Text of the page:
Speed of train

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C37
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Speed of train

#1

Post by C37 »

Having witnessed my daughter running the Hogwarts Express at full pelt around an 00 gauge 4x6 layout, made me wonder if that were scaled up the real life speed, what sort of speed would it be running at?
Has anyone ever gone to the trouble of working this out?
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Walkingthedog
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Re: Speed of train

#2

Post by Walkingthedog »

Probably a couple of hundred mph.
Nurse, the screens!
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cadman
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Re: Speed of train

#3

Post by cadman »

If you timed your loco traveling through 2 ft in 1 second that would scale up to 103 mph.........HB
Sorry I'm late but I couldn't get my flip-flops to work :roll:
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LC&DR
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Re: Speed of train

#4

Post by LC&DR »

It isn't so much the speed as the remarkable ability of a model train to stay on the line through curves which are far tighter than would ever be found in the real world. A Second Radius curve is nearly a scale 110 foot radius whereas on the real railway the tightest curve are 330 feet and trains go round these at just above walking pace, any faster and they fall off.
LC&DR says South for Sunshine
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Chops
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Re: Speed of train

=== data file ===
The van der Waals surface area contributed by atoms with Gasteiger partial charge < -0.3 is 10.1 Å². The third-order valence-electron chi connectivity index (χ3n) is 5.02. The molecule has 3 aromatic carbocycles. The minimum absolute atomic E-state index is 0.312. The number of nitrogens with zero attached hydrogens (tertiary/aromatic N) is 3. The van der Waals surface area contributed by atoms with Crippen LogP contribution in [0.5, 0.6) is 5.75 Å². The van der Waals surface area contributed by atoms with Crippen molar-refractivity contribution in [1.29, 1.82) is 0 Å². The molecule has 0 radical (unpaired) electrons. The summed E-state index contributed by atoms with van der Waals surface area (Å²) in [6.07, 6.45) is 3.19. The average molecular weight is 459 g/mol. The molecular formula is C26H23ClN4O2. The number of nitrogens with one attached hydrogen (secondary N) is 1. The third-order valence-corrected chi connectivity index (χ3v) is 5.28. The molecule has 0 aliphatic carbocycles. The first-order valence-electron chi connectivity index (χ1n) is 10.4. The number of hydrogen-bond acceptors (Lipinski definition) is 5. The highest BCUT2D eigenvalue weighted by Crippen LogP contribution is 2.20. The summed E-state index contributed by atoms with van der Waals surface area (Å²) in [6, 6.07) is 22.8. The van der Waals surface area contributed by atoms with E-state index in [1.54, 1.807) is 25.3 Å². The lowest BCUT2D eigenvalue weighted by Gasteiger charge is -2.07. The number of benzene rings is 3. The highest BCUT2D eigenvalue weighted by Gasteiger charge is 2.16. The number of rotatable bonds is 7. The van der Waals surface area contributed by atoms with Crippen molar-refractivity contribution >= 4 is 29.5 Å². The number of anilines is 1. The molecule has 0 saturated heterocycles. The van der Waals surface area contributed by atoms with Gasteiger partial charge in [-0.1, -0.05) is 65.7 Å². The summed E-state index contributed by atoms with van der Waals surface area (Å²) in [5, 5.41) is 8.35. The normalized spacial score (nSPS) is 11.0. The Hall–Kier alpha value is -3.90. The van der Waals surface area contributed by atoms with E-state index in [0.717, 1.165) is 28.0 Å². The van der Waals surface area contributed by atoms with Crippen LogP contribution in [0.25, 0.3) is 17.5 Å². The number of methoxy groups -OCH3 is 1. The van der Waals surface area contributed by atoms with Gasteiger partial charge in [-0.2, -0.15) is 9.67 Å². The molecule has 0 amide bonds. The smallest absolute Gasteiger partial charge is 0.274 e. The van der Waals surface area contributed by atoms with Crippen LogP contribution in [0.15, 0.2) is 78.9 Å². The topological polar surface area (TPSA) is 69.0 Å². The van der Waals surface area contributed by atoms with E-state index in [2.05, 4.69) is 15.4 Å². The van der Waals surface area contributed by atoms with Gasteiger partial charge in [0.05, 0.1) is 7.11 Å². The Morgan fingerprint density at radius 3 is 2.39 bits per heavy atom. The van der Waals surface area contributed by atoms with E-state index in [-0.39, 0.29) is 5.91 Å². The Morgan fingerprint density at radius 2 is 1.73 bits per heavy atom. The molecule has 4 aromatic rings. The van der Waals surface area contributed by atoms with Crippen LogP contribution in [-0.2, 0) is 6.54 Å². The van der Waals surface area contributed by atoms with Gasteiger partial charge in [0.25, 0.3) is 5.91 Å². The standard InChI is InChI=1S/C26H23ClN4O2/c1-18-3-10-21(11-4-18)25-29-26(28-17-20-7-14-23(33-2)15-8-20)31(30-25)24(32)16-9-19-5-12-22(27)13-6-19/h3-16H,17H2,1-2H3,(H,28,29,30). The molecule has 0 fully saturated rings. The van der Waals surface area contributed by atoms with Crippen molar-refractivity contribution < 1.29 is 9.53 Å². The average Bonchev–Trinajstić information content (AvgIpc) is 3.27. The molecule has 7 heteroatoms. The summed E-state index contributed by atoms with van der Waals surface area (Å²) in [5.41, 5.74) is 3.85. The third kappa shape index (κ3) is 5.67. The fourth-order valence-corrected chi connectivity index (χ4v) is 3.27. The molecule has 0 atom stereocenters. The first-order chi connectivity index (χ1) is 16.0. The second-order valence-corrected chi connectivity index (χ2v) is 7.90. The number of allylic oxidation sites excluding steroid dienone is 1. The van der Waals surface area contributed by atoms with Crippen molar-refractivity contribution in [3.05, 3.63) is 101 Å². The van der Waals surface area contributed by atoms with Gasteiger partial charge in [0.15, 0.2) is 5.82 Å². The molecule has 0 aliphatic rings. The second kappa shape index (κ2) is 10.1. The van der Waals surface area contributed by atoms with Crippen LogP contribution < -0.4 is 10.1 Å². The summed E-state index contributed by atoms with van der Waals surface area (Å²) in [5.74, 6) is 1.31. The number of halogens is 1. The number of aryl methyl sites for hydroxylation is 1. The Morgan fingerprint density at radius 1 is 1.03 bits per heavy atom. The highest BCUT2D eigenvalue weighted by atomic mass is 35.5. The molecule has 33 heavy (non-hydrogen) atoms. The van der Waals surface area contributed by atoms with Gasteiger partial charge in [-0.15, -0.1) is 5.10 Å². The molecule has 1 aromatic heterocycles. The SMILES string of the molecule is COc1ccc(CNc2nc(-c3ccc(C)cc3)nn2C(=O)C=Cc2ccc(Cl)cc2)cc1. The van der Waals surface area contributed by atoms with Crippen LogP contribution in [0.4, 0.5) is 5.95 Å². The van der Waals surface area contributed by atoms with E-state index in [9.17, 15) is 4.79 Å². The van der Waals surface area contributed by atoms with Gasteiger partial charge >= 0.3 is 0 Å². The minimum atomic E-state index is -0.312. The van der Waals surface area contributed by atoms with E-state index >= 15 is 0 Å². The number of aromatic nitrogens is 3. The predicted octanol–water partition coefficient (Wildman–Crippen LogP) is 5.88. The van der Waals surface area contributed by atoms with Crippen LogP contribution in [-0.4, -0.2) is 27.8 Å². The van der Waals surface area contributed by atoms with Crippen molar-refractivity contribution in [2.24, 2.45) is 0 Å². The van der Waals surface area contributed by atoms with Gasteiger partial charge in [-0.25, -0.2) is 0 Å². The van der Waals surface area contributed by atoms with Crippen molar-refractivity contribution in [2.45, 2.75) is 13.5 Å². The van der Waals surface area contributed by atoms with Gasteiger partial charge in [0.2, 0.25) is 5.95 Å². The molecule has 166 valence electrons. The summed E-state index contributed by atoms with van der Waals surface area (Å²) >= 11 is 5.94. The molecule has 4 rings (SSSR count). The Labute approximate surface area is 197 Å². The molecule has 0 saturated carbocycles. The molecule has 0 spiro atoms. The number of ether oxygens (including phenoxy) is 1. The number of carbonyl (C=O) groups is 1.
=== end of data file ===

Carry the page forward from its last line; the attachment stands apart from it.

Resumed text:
#5

Post by Chops »

I reckon the venerable Hornby Smokey Joe travels about 200 MPH. An interesting observation about the 110 foot radius.
Mountain Goat
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Re: Speed of train

#6

Post by Mountain Goat »

I never forget being shown a lovely H0 model of a Black 5, and it was built from a British H0 gauge society kit. Everything was as scale as possible. I believe the sharpest curves it would take were 16ft radius curves.

It goes to show how much compromizing we have to do and also goes to show why we get bufferlocking if we tried to use scale couplings round our sharp curves.

Very sharp curves were used on the railway network, but like our models, only certain locos could negitiate them and some curves could only be used when horse shunted at a wagon a time. Horses were used right up until the mid 1970's in Britain for shunting waggons (Up until the 1950's for standard gauge) as they had traction on narrow gauge lines to pull waggons up steel inclines (Up to a 1 in 4 (25%)) and on standard gauge lines they were very useful in confined areas where locomotives would end up being boxed in. Though I will say that there were shunting methods using ropes and capstans with a locomotive... So if one sees unusual track layouts where one thinks "How did they used to shunt wagons in there?" Well. Now you know!
Enjoying freelance modelling in 7mm narrow gauge Feel free to ask questions relating to the Mountain Goats Waggon & Carriage Works thread.
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Maz066
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Re: Speed of train

#7

Post by Maz066 »

Watching an episode of Sams Trains, he had an old Hornby 0-6-0 flat out on 12 Volt and it reached something like 2 mph- a scale speed of 160 mph That's a leisurely walk speed. He increased it up to 50 volts and it went quite a bit faster. Not sure if the loco survived
Peter
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